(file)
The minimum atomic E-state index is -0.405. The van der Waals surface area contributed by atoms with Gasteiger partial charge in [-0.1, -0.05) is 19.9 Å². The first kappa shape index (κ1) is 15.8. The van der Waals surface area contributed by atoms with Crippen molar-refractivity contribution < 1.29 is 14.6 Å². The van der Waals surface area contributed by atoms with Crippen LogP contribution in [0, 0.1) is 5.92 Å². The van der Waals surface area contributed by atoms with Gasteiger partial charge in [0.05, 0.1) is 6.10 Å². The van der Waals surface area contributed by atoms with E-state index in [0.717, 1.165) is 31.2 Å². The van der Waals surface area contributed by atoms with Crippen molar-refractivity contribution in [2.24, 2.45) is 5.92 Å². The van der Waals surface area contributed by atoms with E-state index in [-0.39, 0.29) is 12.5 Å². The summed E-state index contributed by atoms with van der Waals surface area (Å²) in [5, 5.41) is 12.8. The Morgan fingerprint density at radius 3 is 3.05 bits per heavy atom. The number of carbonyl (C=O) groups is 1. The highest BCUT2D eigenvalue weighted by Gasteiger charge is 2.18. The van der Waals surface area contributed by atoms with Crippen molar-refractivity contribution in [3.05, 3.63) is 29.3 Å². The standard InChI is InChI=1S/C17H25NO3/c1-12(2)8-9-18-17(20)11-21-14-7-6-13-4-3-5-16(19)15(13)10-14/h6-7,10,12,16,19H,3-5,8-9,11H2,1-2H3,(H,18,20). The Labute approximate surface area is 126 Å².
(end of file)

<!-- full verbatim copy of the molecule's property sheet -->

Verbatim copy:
The minimum atomic E-state index is -0.405. The van der Waals surface area contributed by atoms with Gasteiger partial charge in [-0.1, -0.05) is 19.9 Å². The first kappa shape index (κ1) is 15.8. The van der Waals surface area contributed by atoms with Crippen molar-refractivity contribution < 1.29 is 14.6 Å². The van der Waals surface area contributed by atoms with Crippen LogP contribution in [0, 0.1) is 5.92 Å². The van der Waals surface area contributed by atoms with Gasteiger partial charge in [0.05, 0.1) is 6.10 Å². The van der Waals surface area contributed by atoms with E-state index in [0.717, 1.165) is 31.2 Å². The van der Waals surface area contributed by atoms with Crippen molar-refractivity contribution in [2.24, 2.45) is 5.92 Å². The van der Waals surface area contributed by atoms with E-state index in [-0.39, 0.29) is 12.5 Å². The summed E-state index contributed by atoms with van der Waals surface area (Å²) in [5, 5.41) is 12.8. The Morgan fingerprint density at radius 3 is 3.05 bits per heavy atom. The number of carbonyl (C=O) groups is 1. The highest BCUT2D eigenvalue weighted by Gasteiger charge is 2.18. The van der Waals surface area contributed by atoms with Crippen molar-refractivity contribution in [3.05, 3.63) is 29.3 Å². The standard InChI is InChI=1S/C17H25NO3/c1-12(2)8-9-18-17(20)11-21-14-7-6-13-4-3-5-16(19)15(13)10-14/h6-7,10,12,16,19H,3-5,8-9,11H2,1-2H3,(H,18,20). The Labute approximate surface area is 126 Å².